Gemini’s Ireland Expansion, Copper-Bitget Partnership, and Bridging Global Crypto Regulation Gaps

An Irish cityscape at dusk, reflecting crypto's bright future, with a futuristic European headquarters gleaming gold, people in business attire shaking hands, a stylized scale representing sensible regulation policies, a backdrop of global landmarks symbolizing collaboration, a computer screen showing off-exchange settlements, glowing metaverse portal, and a Hong Kong skyline.

A recent development in the crypto world saw Gemini choose the Republic of Ireland as its new European headquarters. The decision was fueled by a positive meeting with the Irish Prime Minister, Leo Varadkar, and representatives of the Industrial Development Agency (IDA), during which they discussed the potential of crypto and the significance of sensible regulation policies to actualize its full potential.

Meanwhile, cryptoasset custody provider Copper partnered with Bitget to introduce an off-exchange settlement solution for institutional clients. This step will allow trading and settlement across exchanges in near real-time while minimizing counterparty risk and boosting capital efficiency.

In legal news, a former executive of South Korean exchange Coinone admitted to accepting bribes for listing specific coins, with an estimated value of ₩2 billion ($1.51 million). The incident has also been linked to an ongoing kidnapping and murder investigation in Seoul. A lawyer for the accused stated that they would present a final opinion after reviewing all the evidence.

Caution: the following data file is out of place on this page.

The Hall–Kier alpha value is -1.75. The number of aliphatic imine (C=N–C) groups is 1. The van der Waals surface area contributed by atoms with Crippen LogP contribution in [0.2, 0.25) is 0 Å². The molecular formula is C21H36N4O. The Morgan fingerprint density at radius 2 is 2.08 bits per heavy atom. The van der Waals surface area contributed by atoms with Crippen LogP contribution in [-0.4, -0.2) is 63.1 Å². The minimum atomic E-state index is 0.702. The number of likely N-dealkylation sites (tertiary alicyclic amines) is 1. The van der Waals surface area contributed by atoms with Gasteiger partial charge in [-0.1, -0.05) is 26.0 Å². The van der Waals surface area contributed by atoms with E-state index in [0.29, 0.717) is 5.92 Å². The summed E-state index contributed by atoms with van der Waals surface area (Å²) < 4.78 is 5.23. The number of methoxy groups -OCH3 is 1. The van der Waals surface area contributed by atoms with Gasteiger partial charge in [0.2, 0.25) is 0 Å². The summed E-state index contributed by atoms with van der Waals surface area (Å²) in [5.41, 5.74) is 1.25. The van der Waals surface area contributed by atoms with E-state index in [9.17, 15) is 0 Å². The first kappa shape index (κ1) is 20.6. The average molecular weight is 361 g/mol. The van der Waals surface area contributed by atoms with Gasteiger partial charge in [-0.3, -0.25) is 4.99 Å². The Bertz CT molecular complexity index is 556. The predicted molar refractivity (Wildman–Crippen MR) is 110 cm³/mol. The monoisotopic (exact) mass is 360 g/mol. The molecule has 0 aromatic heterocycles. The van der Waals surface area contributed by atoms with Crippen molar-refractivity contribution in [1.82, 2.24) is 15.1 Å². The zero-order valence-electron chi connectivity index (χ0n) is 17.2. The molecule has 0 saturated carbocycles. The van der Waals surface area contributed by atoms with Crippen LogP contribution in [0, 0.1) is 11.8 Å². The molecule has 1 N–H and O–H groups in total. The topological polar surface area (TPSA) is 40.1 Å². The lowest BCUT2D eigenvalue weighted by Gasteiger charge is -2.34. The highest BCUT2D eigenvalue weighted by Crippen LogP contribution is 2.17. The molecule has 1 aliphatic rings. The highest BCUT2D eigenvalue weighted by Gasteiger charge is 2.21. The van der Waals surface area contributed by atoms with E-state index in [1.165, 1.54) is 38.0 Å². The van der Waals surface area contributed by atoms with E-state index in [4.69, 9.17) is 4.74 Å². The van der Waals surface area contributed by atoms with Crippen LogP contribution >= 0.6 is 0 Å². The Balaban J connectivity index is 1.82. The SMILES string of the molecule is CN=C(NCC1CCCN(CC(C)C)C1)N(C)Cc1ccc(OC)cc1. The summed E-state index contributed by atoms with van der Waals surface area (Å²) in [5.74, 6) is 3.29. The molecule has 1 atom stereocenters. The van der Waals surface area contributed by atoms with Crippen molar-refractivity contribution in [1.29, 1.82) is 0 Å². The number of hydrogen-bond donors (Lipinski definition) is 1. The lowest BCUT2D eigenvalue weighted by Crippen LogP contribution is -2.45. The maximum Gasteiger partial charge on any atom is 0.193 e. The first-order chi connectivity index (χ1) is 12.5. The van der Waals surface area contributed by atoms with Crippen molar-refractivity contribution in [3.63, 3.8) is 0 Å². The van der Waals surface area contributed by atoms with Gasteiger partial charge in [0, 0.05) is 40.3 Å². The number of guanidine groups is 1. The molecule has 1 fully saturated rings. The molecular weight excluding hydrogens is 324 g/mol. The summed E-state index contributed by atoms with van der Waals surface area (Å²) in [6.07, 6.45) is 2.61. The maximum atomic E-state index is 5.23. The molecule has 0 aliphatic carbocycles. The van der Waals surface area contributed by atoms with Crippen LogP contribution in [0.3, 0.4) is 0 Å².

US crypto miner Coinmint filed a lawsuit against Katena Computing and semiconductor designer company DX Corr, accusing them of orchestrating an elaborate scam to entice Coinmint into a $150 million purchase agreement. Coinmint seeks over $23 million in damages.

In metaverse news, China’s city of Zhengzhou unveiled a policy draft aimed at fostering the development of the metaverse industry, including a dedicated fund worth $1.42 billion. Companies relocating their headquarters to Zhengzhou will have access to startup capital investments up to $28.34 million, among other benefits.

Regulatory jurisdictions around the world have been urged to increase collaboration and communication to prevent malicious entities from exploiting loopholes in crypto regulations. Dubai’s Financial Services Authority is planning an update to its rules on crypto tokens, stating that functional communication between regulatory bodies is crucial to avoid potential gaps.

In adoption news, a study by reveals that Hong Kong is the most crypto-ready jurisdiction in the world, ranking high in various categories, such as the number of blockchain startups per 100,00 people and the number of crypto ATMs proportional to the population. Hong Kong’s lack of capital gains taxes on crypto further increases its appeal to investors. The USA and Switzerland follow closely in second and third places, respectively.

Source: Cryptonews

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